Interesting article in Aeon on why p-values may not be the best way to determine the probability we are observing a real effect in a study.

Tests of statistical significance proceed by calculating the probability of making our observations (or the more extreme ones) if there were no real effect. This isn’t an assertion that there

isno real effect, but rather a calculation of whatwouldbe expected ifthere were no real effect. The postulate that there is no real effect is called thenull hypothesis,and the probability is called thep-value. Clearly the smaller thep-value, the less plausible the null hypothesis, so the more likely it is that there is, in fact, a real effect. All you have to do is to decide how small thep-value must be before you declare that you’ve made a discovery. But that turns out to be very difficult.The problem is that the

p-value gives the right answer to the wrong question. What we really want to know isnotthe probability of the observations given a hypothesis about the existence of a real effect, but rather the probability that thereisa real effect – that the hypothesis is true – given the observations. And that is a problem of induction.

The article rightly describes that the p<0.05 threshold is very arbitrary. Is a study with a p value of 0.047 much better than one with a p-value of 0.053? Of course not. This point is well known however.

Notice, though, that it’s possible to calculate the disastrous false-positive rate for screening tests only because we have estimates for the prevalence of the condition in the whole population being tested. This is the prior probability that we need to use Bayes’s theorem. If we return to the problem of tests of significance, it’s not so easy. The analogue of the prevalence of disease in the population becomes, in the case of significance tests, the probability that there is a real difference between the pills before the experiment is done – the prior probability that there’s a real effect. And it’s usually impossible to make a good guess at the value of this figure.

An example should make the idea more concrete. Imagine testing 1,000 different drugs, one at a time, to sort out which works and which doesn’t. You’d be lucky if 10 per cent of them were effective, so let’s proceed by assuming a prevalence or prior probability of 10 per cent. Say we observe a ‘just significant’ result, for example, a

P= 0.047 in a single test, and declare that this is evidence that we have made a discovery. That claim will be wrong,not in 5 per cent of cases, as is commonly believed, but in 76 per cent of cases. That is disastrously high. Just as in screening tests, the reason for this large number of mistakes is that the number offalsepositives in the tests where there is no real effect outweighs the number oftruepositives that arise from the cases in which there is a real effect.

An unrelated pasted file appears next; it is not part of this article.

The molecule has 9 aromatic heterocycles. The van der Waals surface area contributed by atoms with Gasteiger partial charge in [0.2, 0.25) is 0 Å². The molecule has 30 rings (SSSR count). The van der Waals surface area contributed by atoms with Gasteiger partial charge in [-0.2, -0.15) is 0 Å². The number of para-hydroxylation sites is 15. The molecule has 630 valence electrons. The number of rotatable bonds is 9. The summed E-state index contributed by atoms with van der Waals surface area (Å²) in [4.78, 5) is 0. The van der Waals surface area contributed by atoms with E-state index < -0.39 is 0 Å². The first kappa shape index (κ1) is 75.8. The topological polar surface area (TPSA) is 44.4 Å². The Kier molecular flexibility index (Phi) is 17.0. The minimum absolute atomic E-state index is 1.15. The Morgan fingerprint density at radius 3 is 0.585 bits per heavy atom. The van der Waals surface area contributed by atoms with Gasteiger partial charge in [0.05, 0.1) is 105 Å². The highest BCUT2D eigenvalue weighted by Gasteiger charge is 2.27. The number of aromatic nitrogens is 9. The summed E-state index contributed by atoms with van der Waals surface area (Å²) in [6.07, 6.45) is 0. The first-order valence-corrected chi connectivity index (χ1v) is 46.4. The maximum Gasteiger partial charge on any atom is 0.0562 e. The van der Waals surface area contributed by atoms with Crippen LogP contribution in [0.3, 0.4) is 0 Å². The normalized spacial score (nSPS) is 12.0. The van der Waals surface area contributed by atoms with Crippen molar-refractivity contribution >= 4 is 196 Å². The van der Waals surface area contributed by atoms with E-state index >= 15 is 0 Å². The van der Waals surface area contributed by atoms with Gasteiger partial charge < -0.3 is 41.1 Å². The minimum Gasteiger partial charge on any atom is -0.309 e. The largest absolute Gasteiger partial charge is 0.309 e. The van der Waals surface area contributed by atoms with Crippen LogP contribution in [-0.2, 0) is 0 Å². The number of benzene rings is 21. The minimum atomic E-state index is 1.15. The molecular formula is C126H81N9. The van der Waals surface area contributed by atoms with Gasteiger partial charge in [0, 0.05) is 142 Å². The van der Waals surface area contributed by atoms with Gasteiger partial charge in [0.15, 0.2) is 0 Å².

If we don’t know the prior probability for most interesting research questions, however, what is the solution?

So, although we can calculate the

p-value, we can’t calculate the number of false positives. But what we can do is give aminimumvalue for the false positive rate. To do this, we need only assume that it’s not legitimate to say, before the observations are made, that the odds that an effect is real are any higher than 50:50. To do so would be to assume you’re more likely than not to be right before the experiment even begins.If we repeat the drug calculations using a prevalence of 50 per cent rather than 10 per cent, we get a false positive rate of 26 per cent, still much bigger than 5 per cent. Any lower prevalence will result in an even higher false positive rate.

Getting this type of statistical analysis into mainstream research, however, will certainly be a challenge.

This is an important point.

Perhaps authors should be required to state their prior probability estimate in the paper and calculate positive/negative predictive values accordingly.

Reviewers and readers could judge whether the prior probabilities used are reasonable.

It is hard to see where the problem really is. I would suggest, first of all, a consistent use of the capital « P », so that we know what we are talking about. Then, I would also suggest to the author to look up the way how the “P” value is calculated. This might help understand that the P value has something to do only with how “exact” the obtained result probably is – and NOT how scientifically important it is, i.e. whether the result suggest some increase in knowledge or not, or whether it is an eventual discovery or not. Finally, the question of whether the obtained P values of 0.053 and 0.047 should be interpreted as “really” different – is trivial and amounts to the well known “sorites” problem. Certainly, there always will be some young journalists who would confront the issue for the first time and find it fabulous.